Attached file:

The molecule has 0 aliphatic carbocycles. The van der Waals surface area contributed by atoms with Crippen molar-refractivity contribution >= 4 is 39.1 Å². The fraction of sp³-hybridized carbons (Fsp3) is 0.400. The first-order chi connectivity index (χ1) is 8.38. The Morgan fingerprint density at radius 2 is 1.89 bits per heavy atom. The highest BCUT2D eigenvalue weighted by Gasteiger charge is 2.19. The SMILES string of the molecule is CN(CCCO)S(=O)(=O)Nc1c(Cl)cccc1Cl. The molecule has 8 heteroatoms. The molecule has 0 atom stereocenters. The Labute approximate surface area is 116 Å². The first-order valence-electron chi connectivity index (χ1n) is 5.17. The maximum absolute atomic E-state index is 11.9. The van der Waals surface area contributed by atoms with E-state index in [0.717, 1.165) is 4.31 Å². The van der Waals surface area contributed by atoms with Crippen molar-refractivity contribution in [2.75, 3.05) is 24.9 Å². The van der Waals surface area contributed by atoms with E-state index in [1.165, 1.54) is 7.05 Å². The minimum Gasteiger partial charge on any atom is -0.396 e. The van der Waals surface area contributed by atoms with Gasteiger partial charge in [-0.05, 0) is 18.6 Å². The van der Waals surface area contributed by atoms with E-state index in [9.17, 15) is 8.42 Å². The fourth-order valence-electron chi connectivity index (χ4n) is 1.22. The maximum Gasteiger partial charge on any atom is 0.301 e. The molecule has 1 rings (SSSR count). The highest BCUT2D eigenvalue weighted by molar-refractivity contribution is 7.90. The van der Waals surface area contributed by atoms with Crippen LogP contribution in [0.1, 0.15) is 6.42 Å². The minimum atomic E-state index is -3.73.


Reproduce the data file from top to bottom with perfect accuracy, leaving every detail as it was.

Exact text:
The molecule has 0 aliphatic carbocycles. The van der Waals surface area contributed by atoms with Crippen molar-refractivity contribution >= 4 is 39.1 Å². The fraction of sp³-hybridized carbons (Fsp3) is 0.400. The first-order chi connectivity index (χ1) is 8.38. The Morgan fingerprint density at radius 2 is 1.89 bits per heavy atom. The highest BCUT2D eigenvalue weighted by Gasteiger charge is 2.19. The SMILES string of the molecule is CN(CCCO)S(=O)(=O)Nc1c(Cl)cccc1Cl. The molecule has 8 heteroatoms. The molecule has 0 atom stereocenters. The Labute approximate surface area is 116 Å². The first-order valence-electron chi connectivity index (χ1n) is 5.17. The maximum absolute atomic E-state index is 11.9. The van der Waals surface area contributed by atoms with E-state index in [0.717, 1.165) is 4.31 Å². The van der Waals surface area contributed by atoms with Crippen molar-refractivity contribution in [2.75, 3.05) is 24.9 Å². The van der Waals surface area contributed by atoms with E-state index in [1.165, 1.54) is 7.05 Å². The minimum Gasteiger partial charge on any atom is -0.396 e. The van der Waals surface area contributed by atoms with Gasteiger partial charge in [-0.05, 0) is 18.6 Å². The van der Waals surface area contributed by atoms with E-state index in [9.17, 15) is 8.42 Å². The fourth-order valence-electron chi connectivity index (χ4n) is 1.22. The maximum Gasteiger partial charge on any atom is 0.301 e. The molecule has 1 rings (SSSR count). The highest BCUT2D eigenvalue weighted by molar-refractivity contribution is 7.90. The van der Waals surface area contributed by atoms with Crippen LogP contribution in [0.1, 0.15) is 6.42 Å². The minimum atomic E-state index is -3.73.